Athletic power couples: How six student-athlete courtships resulted in marriage at BYU
PROVO, Utah — Connor Harding and Paisley Johnson first spoke in the tunnel linking the BYU basketball practice facility to the Marriott Center after Harding “mustered up the courage and the confidence” to suggest that the two should hang out some time.
“Great pickup line, by the way,” Harding said last February, laughing.
Football player Bracken El-Bakri and discus thrower Sable Lohmeier got acquainted in a sports psychology class, while volleyball stars Zach Eschenberg and Kennedy Redding were introduced by teammates, of course.
Quarterback Baylor Romney and pole vaulter Elise Machen met at a church youth conference when they were teenagers in El Paso, Texas. Football player Darius McFarland saw softball star Rylee Jensen on a team poster and asked her teammate for her phone number, while tight end Matt Bushman and volleyball standout Emily Lewis first talked at the salad bar of an on-campus eatery.
All six of the couples are married now.
They are part of the unofficial, but ever-increasing, club of BYU student-athletes who have married another student-athlete at the school owned and operated by The Church of Jesus Christ of Latter-day Saints.
That a lot of BYU athletes marry each other isn’t surprising, considering they often intermingle in classes favored by athletes, share weight rooms, academic tutoring centers and training facilities, and dine together at the Legends Grille in the Student Athlete Building.
And, of course, marriage is sort of a big deal at BYU. There’s a reason why there’s a jewelry store on every corner in Provo.
“BYU is really good at integrating everybody, especially athletes, at banquets and firesides and the Y Awards and all that,” said El-Bakri, who married Lohmeier in March. “We see each other a lot, cross paths a lot. So there’s that.”
El-Bakri, a former Brighton High star, says it would surprise people how much athletes date each other at other instate schools, like Utah, Weber State and Utah State.
“But at BYU, a lot of people have the desire to get married, rather than just date,” he said.
Hence, “a little dating community” has sprung up around the SAB, gymnast Summer Raymond told the Deseret News in 2015 before sharing vows with basketball’s all-time leading scorer, Tyler Haws. The newspaper identified 32 BYU student-athlete marriages in that piece, a number that has obviously grown (see accompanying list of current or just-graduated couples).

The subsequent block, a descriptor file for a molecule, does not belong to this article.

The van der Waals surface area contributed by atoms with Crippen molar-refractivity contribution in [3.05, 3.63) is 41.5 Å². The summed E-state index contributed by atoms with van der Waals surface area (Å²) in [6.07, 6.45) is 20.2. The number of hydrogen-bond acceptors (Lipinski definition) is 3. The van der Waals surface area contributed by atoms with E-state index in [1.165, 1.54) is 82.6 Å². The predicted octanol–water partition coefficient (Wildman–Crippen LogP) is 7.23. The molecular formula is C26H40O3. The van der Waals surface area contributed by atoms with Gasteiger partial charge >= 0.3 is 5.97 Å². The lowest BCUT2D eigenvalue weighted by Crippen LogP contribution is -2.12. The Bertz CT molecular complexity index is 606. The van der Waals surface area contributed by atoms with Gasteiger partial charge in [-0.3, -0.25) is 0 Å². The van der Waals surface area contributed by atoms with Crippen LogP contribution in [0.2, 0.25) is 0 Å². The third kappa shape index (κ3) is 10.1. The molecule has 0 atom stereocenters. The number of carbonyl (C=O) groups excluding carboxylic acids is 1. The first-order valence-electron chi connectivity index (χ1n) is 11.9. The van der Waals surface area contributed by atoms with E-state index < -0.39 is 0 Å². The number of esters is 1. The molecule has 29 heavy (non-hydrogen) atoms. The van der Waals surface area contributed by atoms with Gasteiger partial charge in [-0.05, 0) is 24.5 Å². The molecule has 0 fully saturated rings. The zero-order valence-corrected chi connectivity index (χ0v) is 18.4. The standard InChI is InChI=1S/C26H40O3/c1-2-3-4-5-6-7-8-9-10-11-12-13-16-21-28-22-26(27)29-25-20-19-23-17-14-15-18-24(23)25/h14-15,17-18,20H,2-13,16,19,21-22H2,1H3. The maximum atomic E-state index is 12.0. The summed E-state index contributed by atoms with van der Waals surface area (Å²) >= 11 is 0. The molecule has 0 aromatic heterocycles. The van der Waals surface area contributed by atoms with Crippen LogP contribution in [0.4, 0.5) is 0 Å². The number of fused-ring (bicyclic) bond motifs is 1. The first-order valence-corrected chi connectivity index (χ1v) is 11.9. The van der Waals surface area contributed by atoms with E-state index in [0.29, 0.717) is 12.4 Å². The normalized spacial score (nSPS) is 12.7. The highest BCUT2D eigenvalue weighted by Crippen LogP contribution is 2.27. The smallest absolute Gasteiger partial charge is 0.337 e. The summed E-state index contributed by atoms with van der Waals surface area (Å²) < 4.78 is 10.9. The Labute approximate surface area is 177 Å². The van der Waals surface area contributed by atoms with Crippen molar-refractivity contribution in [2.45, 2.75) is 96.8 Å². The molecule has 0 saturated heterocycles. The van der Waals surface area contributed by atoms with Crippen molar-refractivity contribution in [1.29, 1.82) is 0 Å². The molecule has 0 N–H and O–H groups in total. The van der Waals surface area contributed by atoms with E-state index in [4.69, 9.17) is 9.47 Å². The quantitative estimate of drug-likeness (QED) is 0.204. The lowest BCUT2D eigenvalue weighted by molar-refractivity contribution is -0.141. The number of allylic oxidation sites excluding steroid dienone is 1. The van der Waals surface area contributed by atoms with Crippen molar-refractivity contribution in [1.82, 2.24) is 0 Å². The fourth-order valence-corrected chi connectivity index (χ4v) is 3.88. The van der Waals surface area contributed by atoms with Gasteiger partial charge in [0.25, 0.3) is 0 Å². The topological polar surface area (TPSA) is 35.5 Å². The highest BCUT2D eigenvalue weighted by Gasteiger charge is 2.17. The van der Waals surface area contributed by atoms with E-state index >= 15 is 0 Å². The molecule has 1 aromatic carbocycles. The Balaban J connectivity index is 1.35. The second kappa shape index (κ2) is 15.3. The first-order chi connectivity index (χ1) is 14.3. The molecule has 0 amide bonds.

The Deseret News recently caught up with six of those couples and focused on how they met, what their first date was like, and how the proposal went. Here are their stories:
Paisley Johnson (basketball) and Connor Harding (basketball)
After Harding told Johnson they should get together after the following night’s doubleheader, “like a freshman from Pocatello,” he forgot to ask for her phone number.
“I started to walk away and she yelled at me, ‘Hey, you need my number,’” he said. “But I didn’t have my phone on me or anything to write with, so I actually gave her my number. And that’s how it started.”
Johnson, who is from Everett, Washington, said she had watched the recently returned missionary play and practice in the Marriott Center Annex a couple times, and also at In-N-Out Burger in Orem one night, and told a few of his teammates she was interested in him.
“But Connor wasn’t biting,” she said. “He didn’t seem to be interested at all.”
Oddly, the couple share the same birthday — Sept. 16. Harding is a year older, while Johnson is farther along in school because Harding served a church mission to Atlanta.
They went to the Provo Beach amusement center to attend his sister’s birthday party for their first date, and started to bond while bowling and playing a game called Jurassic Park in the arcade, Johnson said.
Harding proposed just before their respective teams traveled to the West Coast Conference basketball tournaments in Las Vegas last March. They went to the Joseph Smith Building in downtown Salt Lake City with teammate Taylor Maughan and his wife, where they met up with Harding’s step mom, sister, nieces and nephews, and two of Johnson’s best friends.
The nieces and nephews held a sign that said: “Will you marry our uncle?”
“It was so cute,” Johnson said. “It was just a lovely night, a great night.”
Married on May 1 at Sundance, the couple recently moved into their own apartment in Provo and is eager for the Annex to open in June sometime so they can practice and work out together again. But they probably won’t be playing much pickup against each other.
“We do like to play one-on-one occasionally, but sometimes when that happens things get pretty heated between two very competitive people,” Johnson said. “Sometimes things get a little in the gray area, so for the most part we just work out together.”